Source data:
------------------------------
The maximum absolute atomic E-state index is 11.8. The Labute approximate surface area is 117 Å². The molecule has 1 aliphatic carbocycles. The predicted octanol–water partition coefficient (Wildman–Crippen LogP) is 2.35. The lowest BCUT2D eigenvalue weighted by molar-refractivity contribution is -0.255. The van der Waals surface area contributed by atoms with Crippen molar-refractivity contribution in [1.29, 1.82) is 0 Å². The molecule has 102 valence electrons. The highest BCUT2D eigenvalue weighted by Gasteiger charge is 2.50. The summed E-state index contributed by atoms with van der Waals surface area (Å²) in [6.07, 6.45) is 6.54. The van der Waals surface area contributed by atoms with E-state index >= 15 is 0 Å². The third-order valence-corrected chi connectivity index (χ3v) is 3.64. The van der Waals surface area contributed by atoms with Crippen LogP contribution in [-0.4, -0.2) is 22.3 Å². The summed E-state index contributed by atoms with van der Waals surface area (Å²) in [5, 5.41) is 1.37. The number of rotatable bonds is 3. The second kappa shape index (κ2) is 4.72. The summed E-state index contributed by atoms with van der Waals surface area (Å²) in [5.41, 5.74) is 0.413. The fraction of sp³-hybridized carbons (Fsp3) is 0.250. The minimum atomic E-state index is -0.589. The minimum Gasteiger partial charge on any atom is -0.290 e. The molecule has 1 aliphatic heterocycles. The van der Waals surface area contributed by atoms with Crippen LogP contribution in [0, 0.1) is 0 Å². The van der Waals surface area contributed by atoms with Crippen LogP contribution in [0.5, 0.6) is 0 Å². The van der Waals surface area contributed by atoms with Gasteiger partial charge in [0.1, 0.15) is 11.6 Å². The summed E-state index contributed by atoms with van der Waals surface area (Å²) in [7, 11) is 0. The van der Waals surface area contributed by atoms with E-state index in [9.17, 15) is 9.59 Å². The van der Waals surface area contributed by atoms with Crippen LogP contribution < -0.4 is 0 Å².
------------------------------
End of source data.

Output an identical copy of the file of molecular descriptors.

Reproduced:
The maximum absolute atomic E-state index is 11.8. The Labute approximate surface area is 117 Å². The molecule has 1 aliphatic carbocycles. The predicted octanol–water partition coefficient (Wildman–Crippen LogP) is 2.35. The lowest BCUT2D eigenvalue weighted by molar-refractivity contribution is -0.255. The van der Waals surface area contributed by atoms with Crippen molar-refractivity contribution in [1.29, 1.82) is 0 Å². The molecule has 102 valence electrons. The highest BCUT2D eigenvalue weighted by Gasteiger charge is 2.50. The summed E-state index contributed by atoms with van der Waals surface area (Å²) in [6.07, 6.45) is 6.54. The van der Waals surface area contributed by atoms with E-state index >= 15 is 0 Å². The third-order valence-corrected chi connectivity index (χ3v) is 3.64. The van der Waals surface area contributed by atoms with Crippen LogP contribution in [-0.4, -0.2) is 22.3 Å². The summed E-state index contributed by atoms with van der Waals surface area (Å²) in [5, 5.41) is 1.37. The number of rotatable bonds is 3. The second kappa shape index (κ2) is 4.72. The summed E-state index contributed by atoms with van der Waals surface area (Å²) in [5.41, 5.74) is 0.413. The fraction of sp³-hybridized carbons (Fsp3) is 0.250. The minimum atomic E-state index is -0.589. The minimum Gasteiger partial charge on any atom is -0.290 e. The molecule has 1 aliphatic heterocycles. The van der Waals surface area contributed by atoms with Crippen LogP contribution in [0, 0.1) is 0 Å². The van der Waals surface area contributed by atoms with Crippen LogP contribution in [0.5, 0.6) is 0 Å². The van der Waals surface area contributed by atoms with Gasteiger partial charge in [0.1, 0.15) is 11.6 Å². The summed E-state index contributed by atoms with van der Waals surface area (Å²) in [7, 11) is 0. The van der Waals surface area contributed by atoms with E-state index in [9.17, 15) is 9.59 Å². The van der Waals surface area contributed by atoms with Crippen LogP contribution < -0.4 is 0 Å².